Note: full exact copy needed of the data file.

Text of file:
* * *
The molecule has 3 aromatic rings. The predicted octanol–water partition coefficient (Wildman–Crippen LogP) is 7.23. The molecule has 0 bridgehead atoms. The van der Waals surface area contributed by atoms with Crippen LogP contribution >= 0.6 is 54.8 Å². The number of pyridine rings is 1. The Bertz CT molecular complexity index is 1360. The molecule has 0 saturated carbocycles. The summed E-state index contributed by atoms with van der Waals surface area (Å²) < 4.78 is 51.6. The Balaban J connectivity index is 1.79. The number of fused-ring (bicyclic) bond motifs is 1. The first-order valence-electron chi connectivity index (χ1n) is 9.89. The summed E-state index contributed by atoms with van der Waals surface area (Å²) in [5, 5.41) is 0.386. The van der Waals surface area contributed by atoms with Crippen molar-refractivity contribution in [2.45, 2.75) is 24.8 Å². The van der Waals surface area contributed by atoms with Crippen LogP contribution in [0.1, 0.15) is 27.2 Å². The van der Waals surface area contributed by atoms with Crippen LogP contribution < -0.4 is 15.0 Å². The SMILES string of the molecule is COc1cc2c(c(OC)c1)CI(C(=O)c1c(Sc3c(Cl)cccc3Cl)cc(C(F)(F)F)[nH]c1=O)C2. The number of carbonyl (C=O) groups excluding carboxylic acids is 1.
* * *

The molecule has 3 aromatic rings. The predicted octanol–water partition coefficient (Wildman–Crippen LogP) is 7.23. The molecule has 0 bridgehead atoms. The van der Waals surface area contributed by atoms with Crippen LogP contribution >= 0.6 is 54.8 Å². The number of pyridine rings is 1. The Bertz CT molecular complexity index is 1360. The molecule has 0 saturated carbocycles. The summed E-state index contributed by atoms with van der Waals surface area (Å²) < 4.78 is 51.6. The Balaban J connectivity index is 1.79. The number of fused-ring (bicyclic) bond motifs is 1. The first-order valence-electron chi connectivity index (χ1n) is 9.89. The summed E-state index contributed by atoms with van der Waals surface area (Å²) in [5, 5.41) is 0.386. The van der Waals surface area contributed by atoms with Crippen molar-refractivity contribution in [2.45, 2.75) is 24.8 Å². The van der Waals surface area contributed by atoms with Crippen LogP contribution in [0.1, 0.15) is 27.2 Å². The van der Waals surface area contributed by atoms with Crippen LogP contribution < -0.4 is 15.0 Å². The SMILES string of the molecule is COc1cc2c(c(OC)c1)CI(C(=O)c1c(Sc3c(Cl)cccc3Cl)cc(C(F)(F)F)[nH]c1=O)C2. The number of carbonyl (C=O) groups excluding carboxylic acids is 1.